July 14, 2009 at 3:42 am #32226
I received a bunch of PM’s regarding my post on the gun nut topic, so I figured that I would start a new thread to avoid hijacking the other one and to answer all of the PM’s at once.
In the world of AR-15s, there are only two “milspec” guns, the Colt Defense and the FN. FN only sells theirs to the .Mil, so that leaves one, the Colt. These guns are built to the TDP, or Technical Data Package. None of the others are. This means that these guns have pressure tested, shot peened, Magnetic Particle tested bolts and barrels. These are the parts that go bad in AR systems. In the industry, ARs are broken into three groups, or “tiers”. Tier one consists of non “Sporter” Colts, such as the 6920, and some high end hand builders, like the Noveske. Tier two has the S&W M&P’s and some of the Bushmasters, while tier three has some of the makers that just slap any old part together and call it good, like DPMS and Olympic. Don’t give me an angry PM if you have a tier three gun, what’s important is that you can probably get it up to speed fairly easily. You have to ask yourself what your gun is for, and let that be your guide. My work gun is a Colt, because it’s my ass on the line and I refuse to allow my old lady to spend my life insurance money on some 20 year old boytoy. That being said, I also have a Bushmaster DCM gun that shoots 1/2 minute groups all day long. I also have a Smith and Wesson Frankengun with a Colt Barrel and a full auto Colt bolt carrier group (more mass to give more dwell time in a carbine length gas system). So the bottom line is that you get a gun that suits your needs. Are you looking for an LE work gun? Something to blast soda cans on a nice Sunday afternoon? Something for the hordes of shambling undead that are waiting to eat your brains? Let necessity be your guide.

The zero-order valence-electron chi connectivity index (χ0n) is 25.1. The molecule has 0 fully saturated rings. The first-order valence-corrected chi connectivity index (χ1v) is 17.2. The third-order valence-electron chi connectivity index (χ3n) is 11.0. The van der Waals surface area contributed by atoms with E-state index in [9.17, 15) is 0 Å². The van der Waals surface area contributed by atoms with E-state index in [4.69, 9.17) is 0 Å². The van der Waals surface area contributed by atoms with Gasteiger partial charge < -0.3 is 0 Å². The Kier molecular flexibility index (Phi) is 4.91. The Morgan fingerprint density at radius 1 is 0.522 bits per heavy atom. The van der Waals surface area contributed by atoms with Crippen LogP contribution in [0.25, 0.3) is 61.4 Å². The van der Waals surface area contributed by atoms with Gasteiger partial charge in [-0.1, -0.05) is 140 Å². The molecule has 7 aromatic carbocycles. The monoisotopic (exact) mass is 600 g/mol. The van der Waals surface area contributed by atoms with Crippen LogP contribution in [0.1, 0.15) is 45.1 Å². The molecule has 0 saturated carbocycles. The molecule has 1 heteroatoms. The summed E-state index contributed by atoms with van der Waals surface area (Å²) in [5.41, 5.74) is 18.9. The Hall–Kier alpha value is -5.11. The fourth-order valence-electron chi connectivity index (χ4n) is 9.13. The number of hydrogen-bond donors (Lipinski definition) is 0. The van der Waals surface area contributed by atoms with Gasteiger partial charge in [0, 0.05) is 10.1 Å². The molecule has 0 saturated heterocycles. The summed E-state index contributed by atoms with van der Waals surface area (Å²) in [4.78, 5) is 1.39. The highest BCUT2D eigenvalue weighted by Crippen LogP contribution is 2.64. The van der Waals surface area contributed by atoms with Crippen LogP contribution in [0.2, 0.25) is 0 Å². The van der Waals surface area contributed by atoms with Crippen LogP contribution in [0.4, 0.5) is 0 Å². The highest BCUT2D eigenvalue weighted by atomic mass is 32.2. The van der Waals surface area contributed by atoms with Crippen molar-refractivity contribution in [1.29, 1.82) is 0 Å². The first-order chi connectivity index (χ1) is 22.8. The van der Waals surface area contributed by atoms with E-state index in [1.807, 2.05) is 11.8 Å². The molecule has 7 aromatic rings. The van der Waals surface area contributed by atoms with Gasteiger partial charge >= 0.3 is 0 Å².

Piston guns are another thing all together. Originally designed to solve a perceived weakness in the AR system, namely the Direct Gas Impingement system, the piston keeps the carbon from the burnt powder away from the bolt carrier group. In theory, this sounds great, but in reality, it adds another layer of things that can (and often do) go wrong (broken gas pistons, buffer issues, etc), adds weight and good luck getting parts. The only one that is proven is the HK, and that upper will run you about 5 grand if you can find it. No thanks.
In 15 years as a rifle instructor and almost 20 years of combined Military/LE experience, 90% of all AR malfunctions that I have seen are due to lack of lubrication, poor maintanance, and bad magazines. I have never seen an AR fail from too much lube, shoot it wet. Go buy some PMags and have at it.July 14, 2009 at 1:37 pm #76787
great info, thanks, already got 2-30 round pmags(with windows) and plan on getting a few more(another 5-6) i’ve seen vidoes of those things getting run over with trucks and shooting perfectly